A BRAVE granddaughter is speaking out about life after having a stroke after watching her gran be ‘stripped of her independence’.

Shannon Hill, 26, watched her beloved gran from Drongan transform overnight from an extremely independent woman to being unable to write her own name.

But Shannon insists her grandmother, Cathleen Hill, never lost her determination or sense of humour despite being forced to go back to basics.

Cathleen suffered her stroke while home alone and had to scramble to the phone to get the ambulance which saved her life.

She was left completely paralysed on her right side and struggles with her speech but hasn’t given up on getting some of her independence back.

Since then Shannon has been left stunned at how Cathleen has adapted by zipping up her jacket with one hand and learning to write again.

She was so inspired after helping her gran she even switched careers from a nursery teacher to a carer to help others like her.

Now Shannon is convinced the progress has massively contributed to Cumnock and Ayr stroke clubs she attends and so has vowed to run a 10K to make sure her gran can keep attending the group.

Cumnock Chronicle:

She said: “After she became paralysed and couldn’t speak she became really depressed and down.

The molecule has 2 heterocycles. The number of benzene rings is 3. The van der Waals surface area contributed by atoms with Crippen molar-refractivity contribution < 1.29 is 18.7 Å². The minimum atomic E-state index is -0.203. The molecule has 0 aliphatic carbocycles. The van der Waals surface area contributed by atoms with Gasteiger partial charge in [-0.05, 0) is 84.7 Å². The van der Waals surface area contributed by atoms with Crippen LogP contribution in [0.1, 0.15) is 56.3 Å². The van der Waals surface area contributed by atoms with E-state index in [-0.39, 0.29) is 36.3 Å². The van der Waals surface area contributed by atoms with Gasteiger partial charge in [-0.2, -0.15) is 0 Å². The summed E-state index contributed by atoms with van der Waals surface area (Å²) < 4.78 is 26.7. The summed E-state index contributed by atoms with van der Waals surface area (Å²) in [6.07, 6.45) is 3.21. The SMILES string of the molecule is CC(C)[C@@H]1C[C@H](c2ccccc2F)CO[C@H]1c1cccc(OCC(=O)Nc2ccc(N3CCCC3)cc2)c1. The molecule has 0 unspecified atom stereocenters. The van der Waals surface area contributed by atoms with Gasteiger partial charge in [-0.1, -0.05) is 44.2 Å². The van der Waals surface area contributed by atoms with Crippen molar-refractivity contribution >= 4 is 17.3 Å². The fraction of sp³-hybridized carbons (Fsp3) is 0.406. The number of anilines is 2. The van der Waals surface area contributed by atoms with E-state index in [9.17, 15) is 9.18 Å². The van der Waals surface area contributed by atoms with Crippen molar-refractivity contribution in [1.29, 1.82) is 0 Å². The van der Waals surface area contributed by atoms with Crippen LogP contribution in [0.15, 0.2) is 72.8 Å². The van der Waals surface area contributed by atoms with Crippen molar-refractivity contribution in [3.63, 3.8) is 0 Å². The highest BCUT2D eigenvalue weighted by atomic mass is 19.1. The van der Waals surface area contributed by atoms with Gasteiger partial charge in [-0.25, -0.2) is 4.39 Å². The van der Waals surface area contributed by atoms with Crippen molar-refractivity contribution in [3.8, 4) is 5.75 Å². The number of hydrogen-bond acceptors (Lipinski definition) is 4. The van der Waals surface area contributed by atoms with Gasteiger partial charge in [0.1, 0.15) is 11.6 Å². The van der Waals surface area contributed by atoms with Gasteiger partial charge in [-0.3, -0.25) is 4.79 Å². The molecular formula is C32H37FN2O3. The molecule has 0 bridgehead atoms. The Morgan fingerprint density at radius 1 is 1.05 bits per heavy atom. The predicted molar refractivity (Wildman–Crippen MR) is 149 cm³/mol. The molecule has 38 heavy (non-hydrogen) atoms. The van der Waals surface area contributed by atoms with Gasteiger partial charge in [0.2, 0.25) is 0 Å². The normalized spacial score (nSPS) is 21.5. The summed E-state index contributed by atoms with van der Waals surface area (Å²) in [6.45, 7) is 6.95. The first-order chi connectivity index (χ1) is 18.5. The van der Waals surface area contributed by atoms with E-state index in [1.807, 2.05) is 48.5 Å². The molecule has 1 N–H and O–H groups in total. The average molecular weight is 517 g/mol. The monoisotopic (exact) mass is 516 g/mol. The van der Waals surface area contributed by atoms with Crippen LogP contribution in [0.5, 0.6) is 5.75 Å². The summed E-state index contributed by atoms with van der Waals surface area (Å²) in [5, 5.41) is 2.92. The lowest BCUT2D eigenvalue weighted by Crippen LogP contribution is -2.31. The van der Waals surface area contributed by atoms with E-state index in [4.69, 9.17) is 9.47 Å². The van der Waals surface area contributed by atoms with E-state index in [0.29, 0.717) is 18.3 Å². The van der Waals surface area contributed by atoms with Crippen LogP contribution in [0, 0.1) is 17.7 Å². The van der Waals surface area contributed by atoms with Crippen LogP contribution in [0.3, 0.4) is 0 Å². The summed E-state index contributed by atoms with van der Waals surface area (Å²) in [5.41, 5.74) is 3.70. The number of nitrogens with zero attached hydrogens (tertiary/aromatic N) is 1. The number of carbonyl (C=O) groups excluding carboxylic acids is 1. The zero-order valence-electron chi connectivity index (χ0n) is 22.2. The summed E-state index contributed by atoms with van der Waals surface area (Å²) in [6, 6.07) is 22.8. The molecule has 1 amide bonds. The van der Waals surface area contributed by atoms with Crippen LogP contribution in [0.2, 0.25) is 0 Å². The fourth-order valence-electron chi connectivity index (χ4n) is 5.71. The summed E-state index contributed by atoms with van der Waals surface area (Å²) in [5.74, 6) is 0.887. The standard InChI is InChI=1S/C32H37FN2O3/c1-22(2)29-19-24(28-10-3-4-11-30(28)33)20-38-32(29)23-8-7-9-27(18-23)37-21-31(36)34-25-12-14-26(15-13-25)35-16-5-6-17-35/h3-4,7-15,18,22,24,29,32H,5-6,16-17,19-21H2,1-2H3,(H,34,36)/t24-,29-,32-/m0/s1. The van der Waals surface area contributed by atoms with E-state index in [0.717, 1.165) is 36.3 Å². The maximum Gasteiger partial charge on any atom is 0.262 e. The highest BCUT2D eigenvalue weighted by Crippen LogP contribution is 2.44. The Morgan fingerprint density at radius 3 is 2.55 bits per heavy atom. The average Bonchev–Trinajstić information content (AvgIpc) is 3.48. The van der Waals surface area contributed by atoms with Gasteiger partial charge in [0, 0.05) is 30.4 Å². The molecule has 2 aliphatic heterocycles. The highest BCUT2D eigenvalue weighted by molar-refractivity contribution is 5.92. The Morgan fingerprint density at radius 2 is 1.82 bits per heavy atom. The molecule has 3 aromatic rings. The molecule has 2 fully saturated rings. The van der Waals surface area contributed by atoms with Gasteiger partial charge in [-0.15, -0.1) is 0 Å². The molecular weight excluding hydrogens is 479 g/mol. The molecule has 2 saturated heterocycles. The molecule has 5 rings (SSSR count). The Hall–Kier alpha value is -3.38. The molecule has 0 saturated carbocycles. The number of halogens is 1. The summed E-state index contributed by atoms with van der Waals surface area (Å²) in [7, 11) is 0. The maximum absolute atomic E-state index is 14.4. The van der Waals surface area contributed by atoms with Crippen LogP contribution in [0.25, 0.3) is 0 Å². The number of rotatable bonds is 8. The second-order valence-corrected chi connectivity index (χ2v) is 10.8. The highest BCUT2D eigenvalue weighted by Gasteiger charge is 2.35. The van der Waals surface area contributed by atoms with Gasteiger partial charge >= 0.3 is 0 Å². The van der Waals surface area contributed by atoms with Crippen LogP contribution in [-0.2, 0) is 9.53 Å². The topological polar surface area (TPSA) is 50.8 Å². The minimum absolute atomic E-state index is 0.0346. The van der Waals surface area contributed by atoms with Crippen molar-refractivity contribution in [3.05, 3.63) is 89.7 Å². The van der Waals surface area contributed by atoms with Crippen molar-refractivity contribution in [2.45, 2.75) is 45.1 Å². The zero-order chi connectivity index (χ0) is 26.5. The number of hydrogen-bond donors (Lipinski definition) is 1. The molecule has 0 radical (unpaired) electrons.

“She is completely paralysed but her speech annoys her more than anything because she can’t get words out even though she has it in her head, it sort of sounds like broken English.

“People think once you take a stroke that’s it but there’s so much rehabilitation after that people don’t even think of.

“The stroke club is important to her because it made her realise there are other people like her in the same position and going through the same thing, she wasn’t alone.

“I really couldn’t run the length of myself but I’ve decided to do the 10k at the Go Festival in Ayr to raise money for the club because they rely on funding and volunteers.

“Although it may look like the club just chat and play domino’s it is really helping their communication and letting them be with people who are going through the same thing.

“Everything has been stripped away from them they need to relearn everything like how to hold a pencil again.

“It was a really big change at the beginning she could hardly walk or talk at all. But after she started going to the club I noticed a big difference in her.

“The group is really one of the most important things in her life, without it she wouldn’t get out like she does now. It has been the one constant for her.”